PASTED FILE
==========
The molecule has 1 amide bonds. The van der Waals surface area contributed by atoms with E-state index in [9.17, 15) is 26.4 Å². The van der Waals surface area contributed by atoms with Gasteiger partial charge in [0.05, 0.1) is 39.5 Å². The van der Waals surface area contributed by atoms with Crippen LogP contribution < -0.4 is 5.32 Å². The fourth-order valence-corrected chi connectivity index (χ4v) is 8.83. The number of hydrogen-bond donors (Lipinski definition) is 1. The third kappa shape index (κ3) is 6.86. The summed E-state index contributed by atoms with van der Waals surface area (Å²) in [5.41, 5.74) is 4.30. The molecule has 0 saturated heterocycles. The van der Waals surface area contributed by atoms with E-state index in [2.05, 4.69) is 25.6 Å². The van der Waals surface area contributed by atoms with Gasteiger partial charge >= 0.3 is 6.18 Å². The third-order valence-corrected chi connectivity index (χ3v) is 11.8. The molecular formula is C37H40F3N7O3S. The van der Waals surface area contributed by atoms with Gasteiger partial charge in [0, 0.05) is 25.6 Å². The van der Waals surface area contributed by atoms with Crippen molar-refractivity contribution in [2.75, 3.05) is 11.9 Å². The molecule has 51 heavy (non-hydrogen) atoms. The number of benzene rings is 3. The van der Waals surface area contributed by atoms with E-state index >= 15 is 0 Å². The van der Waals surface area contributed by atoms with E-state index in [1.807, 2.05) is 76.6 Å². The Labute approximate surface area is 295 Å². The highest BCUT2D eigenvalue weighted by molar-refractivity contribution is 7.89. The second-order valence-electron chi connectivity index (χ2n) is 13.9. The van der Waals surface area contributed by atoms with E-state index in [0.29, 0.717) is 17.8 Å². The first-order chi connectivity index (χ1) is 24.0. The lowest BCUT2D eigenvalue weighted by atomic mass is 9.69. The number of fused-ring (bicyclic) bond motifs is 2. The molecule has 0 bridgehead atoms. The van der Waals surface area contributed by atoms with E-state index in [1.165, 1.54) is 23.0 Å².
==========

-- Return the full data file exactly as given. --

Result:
The molecule has 1 amide bonds. The van der Waals surface area contributed by atoms with E-state index in [9.17, 15) is 26.4 Å². The van der Waals surface area contributed by atoms with Gasteiger partial charge in [0.05, 0.1) is 39.5 Å². The van der Waals surface area contributed by atoms with Crippen LogP contribution < -0.4 is 5.32 Å². The fourth-order valence-corrected chi connectivity index (χ4v) is 8.83. The number of hydrogen-bond donors (Lipinski definition) is 1. The third kappa shape index (κ3) is 6.86. The summed E-state index contributed by atoms with van der Waals surface area (Å²) in [5.41, 5.74) is 4.30. The molecule has 0 saturated heterocycles. The van der Waals surface area contributed by atoms with E-state index in [2.05, 4.69) is 25.6 Å². The van der Waals surface area contributed by atoms with Gasteiger partial charge >= 0.3 is 6.18 Å². The third-order valence-corrected chi connectivity index (χ3v) is 11.8. The molecular formula is C37H40F3N7O3S. The van der Waals surface area contributed by atoms with Gasteiger partial charge in [0, 0.05) is 25.6 Å². The van der Waals surface area contributed by atoms with Crippen molar-refractivity contribution in [2.75, 3.05) is 11.9 Å². The molecule has 51 heavy (non-hydrogen) atoms. The number of benzene rings is 3. The van der Waals surface area contributed by atoms with E-state index >= 15 is 0 Å². The van der Waals surface area contributed by atoms with E-state index in [1.807, 2.05) is 76.6 Å². The Labute approximate surface area is 295 Å². The highest BCUT2D eigenvalue weighted by molar-refractivity contribution is 7.89. The second-order valence-electron chi connectivity index (χ2n) is 13.9. The van der Waals surface area contributed by atoms with E-state index in [0.29, 0.717) is 17.8 Å². The first-order chi connectivity index (χ1) is 24.0. The lowest BCUT2D eigenvalue weighted by atomic mass is 9.69. The number of fused-ring (bicyclic) bond motifs is 2. The molecule has 0 bridgehead atoms. The van der Waals surface area contributed by atoms with E-state index in [1.165, 1.54) is 23.0 Å².